• LANGUAGE ARTS INFORMATION PAGE...                                                                      

    The Language Arts program in the Hudson schools is based on the assumption that the components of language/reading, writing, spelling, speaking, listening and thinking are best learned when integrated into meaningful activities that bring all of these components into play. To prepare our students for a world in which effective communication is essential, our program helps students realize their potential through learning experiences which emphasize process, along with skills application. Additionally, teachers meet individual students' needs by using a variety of materials and teaching strategies, including the use of technology. Our goal is to create lifelong learners who read, write, speak, and think effectively.
     
     
     
  • What is the Objective of Reader's Workshop?

    • Matches individual readers  
    • Teaches independence
    • Explicitly teaches strategies to access skills  
    • Values time spent reading, the volume of reading, and a variety of reading experiences 
    • Follows predictable structures and routines 
    The 3 Parts of Reader's Workshop:
    1. Mini-Lessons
    2. Independent Reading with Conferences
    3. Sharing
    Mini-Lessons:
    • 5-10 minute lessons
    • Short, focused, and direct instruction on a strategy
    • Topics come from standards, units of study, and from teacher assessments of what most of the class needs.
    • Students are engaged, jotting notes in their notebooks and ready to go back to their seats to demonstrate those skills in their independent reading

    Independent Reading with Conferences: 

    • 20-40 minutes
    • Students are engaged in FVR (free, voluntary reading), using strategies learned in mini-lessons, sometimes meeting with partners/groups, and also writing in response to their reading
    • The teacher is individualizing the instruction for everyone during conferences
    • Students are using Logs, Post-its, and Reading Notebooks

    Sharing:

    • 5-10 minutes
    • Gather students together to use students’ work and experiences to illustrate teaching points.
    • Teacher celebrates or summarizes what she observed or talked about with students.
    • Students can share examples of their learning.
  •  What is the Objective of the Writer's Workshop?

    • Matches individual writers
    • Teaches independence
    • Explicitly teaches strategies and skills to become better writers  
    • Values time spent writing, the volume of writing, and a variety of writing experiences 
    • Follows predictable structures and routines 

    The 3 Parts of Reader's Workshop:

    1. Mini-Lessons
    2. Independent Writing with Conferences
    3. Sharing

    Mini-Lessons:

    • 5-10 minute lessons
    • Short, focused, and direct instruction on one aspect of writing
    • Topics come from standards, units of study, and from teacher assessments of what most of the class needs.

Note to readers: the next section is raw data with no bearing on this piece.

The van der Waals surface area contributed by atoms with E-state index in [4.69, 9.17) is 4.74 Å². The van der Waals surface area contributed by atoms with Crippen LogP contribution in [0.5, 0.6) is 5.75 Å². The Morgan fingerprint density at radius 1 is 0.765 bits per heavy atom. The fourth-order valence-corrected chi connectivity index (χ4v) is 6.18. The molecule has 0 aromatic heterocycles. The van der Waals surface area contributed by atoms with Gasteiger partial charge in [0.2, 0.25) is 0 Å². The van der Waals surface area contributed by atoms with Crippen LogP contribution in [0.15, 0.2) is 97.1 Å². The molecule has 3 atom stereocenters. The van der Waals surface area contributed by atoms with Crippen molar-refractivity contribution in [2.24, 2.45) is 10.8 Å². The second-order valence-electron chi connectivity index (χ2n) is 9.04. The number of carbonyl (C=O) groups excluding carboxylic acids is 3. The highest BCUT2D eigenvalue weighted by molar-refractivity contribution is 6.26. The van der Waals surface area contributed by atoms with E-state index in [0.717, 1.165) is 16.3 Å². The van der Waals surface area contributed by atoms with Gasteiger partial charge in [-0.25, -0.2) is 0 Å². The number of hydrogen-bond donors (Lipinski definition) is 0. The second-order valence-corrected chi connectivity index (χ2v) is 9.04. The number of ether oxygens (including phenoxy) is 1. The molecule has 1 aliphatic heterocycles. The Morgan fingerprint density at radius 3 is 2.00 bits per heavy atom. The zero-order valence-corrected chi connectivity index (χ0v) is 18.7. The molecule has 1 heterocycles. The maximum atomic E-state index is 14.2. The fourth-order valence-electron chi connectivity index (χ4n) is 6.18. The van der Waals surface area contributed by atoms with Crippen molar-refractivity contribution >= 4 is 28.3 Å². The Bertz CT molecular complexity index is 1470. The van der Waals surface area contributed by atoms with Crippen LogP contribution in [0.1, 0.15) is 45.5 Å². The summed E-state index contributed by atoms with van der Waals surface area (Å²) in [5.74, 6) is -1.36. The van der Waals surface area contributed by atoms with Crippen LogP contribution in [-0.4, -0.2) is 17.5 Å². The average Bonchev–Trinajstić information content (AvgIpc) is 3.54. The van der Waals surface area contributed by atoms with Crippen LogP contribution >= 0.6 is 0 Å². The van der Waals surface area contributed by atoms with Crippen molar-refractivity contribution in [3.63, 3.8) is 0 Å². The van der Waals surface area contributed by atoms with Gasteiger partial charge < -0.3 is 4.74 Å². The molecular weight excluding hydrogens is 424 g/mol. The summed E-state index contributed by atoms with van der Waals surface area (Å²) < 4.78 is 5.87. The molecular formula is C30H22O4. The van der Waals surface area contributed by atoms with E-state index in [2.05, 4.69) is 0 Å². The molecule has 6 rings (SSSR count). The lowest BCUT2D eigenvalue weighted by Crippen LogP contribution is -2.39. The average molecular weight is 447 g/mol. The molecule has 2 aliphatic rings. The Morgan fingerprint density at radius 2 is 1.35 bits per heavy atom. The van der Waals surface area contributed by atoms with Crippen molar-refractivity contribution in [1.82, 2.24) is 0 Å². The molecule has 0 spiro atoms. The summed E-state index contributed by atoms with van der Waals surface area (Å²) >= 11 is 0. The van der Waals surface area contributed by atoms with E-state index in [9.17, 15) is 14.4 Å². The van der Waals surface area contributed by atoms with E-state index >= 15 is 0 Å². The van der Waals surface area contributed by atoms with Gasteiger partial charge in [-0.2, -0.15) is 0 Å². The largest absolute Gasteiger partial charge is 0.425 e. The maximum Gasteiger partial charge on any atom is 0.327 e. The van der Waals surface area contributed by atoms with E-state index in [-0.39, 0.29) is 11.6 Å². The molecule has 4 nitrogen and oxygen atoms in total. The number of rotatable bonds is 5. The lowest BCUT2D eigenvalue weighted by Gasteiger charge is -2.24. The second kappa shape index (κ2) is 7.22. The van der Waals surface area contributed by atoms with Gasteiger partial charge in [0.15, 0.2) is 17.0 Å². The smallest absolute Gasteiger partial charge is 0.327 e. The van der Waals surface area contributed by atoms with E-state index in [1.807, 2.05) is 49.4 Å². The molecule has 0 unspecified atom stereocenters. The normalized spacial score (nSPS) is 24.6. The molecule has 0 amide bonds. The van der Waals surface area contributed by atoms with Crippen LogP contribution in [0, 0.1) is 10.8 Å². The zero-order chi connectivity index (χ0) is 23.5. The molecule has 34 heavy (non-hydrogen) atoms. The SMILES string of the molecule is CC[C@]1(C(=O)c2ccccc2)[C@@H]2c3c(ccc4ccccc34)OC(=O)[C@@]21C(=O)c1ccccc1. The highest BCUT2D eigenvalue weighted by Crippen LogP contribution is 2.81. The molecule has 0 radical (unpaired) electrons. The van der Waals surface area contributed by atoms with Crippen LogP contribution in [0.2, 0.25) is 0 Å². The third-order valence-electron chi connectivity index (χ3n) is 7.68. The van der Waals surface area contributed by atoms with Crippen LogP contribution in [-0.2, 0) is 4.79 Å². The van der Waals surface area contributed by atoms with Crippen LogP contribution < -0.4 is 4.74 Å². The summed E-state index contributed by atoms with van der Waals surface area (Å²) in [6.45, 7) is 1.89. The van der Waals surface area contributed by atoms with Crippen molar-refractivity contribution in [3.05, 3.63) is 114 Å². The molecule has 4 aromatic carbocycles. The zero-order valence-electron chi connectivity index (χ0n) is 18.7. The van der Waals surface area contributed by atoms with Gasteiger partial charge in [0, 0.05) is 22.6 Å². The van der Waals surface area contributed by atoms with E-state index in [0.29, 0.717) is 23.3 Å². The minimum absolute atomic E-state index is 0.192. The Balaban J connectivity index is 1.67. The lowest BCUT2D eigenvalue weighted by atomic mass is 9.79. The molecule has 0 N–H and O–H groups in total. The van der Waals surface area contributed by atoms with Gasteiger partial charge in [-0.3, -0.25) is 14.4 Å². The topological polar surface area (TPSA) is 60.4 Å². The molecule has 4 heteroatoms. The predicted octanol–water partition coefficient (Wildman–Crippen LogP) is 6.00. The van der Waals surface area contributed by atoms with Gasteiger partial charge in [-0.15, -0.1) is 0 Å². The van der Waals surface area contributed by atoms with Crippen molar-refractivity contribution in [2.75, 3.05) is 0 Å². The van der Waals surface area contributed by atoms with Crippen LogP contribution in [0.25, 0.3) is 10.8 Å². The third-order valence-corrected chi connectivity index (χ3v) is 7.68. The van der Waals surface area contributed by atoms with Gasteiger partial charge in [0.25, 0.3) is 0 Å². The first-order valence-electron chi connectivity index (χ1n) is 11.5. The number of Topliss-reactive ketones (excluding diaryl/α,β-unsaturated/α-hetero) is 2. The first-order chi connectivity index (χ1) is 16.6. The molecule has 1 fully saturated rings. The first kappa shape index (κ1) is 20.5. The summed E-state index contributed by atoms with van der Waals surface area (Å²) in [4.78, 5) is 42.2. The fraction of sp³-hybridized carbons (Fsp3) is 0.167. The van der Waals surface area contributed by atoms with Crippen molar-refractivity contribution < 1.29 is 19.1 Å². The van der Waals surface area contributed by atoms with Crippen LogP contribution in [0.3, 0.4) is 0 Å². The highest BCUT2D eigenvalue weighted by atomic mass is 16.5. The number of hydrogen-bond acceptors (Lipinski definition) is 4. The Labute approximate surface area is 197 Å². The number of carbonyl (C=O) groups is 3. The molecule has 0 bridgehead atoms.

• Students are engaged, jotting notes in their notebooks and ready to go back to their seats to demonstrate those skills in their independent writing

    Independent writing with Conferences: 

    • 20-40 minutes
    • Students are engaged in FVW (free, voluntary writing), using strategies learned in mini-lessons, sometimes meeting with partners/groups, and also reading their writing
    • The teacher is individualizing the instruction for everyone during conferences
    • Students are using a writer's notebook, other paper, or a computer

    Sharing:

    • 5-10 minutes
    • Gather students together to use students’ work and experiences to illustrate teaching points.
    • Teacher celebrates or summarizes what he or she observed or talked about with students.
    • Students can share examples of their learning.

    6 Traits of Writing:

    1. Ideas:  The central message and the details that support that message
    2. Organization:  The internal structure of the piece, the thread of logic, the pattern of meaning.
    3. Word Choice:  The specific vocabulary the writer uses to convey meaning and enlighten the reader.
    4. Voice:  The tone and tenor of the piece.  The personal stamp of the writer, which is achieved by a strong understanding of audience and purpose.
    5. Sentence Fluency:  The way phrases and words flow through the piece.  This is the auditory trait because it is "read" with the ear as much as with the eye.
    6. Conventions:  The mechanical corrections of the piece.  Capitals, Punctuation, Spelling, Grammar 
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    The 40 Book Challenge:
     This year students across fifth grade will participate in the 40 Book Challenge! Each student will select as many books as they wish from each genre. Book page minimum is 100 or at teacher's discretion.  A log has been placed in the brads of each student's take-home folder to record their books as they finish. Each student will then write a reflective letter in their 40 Book Challenge notebook and submit to the teachers for review. A copy of possible response questions is placed inside the back of each child's 40 book challenge notebook but directions and sample of a letter are also attached here: Responding to Reading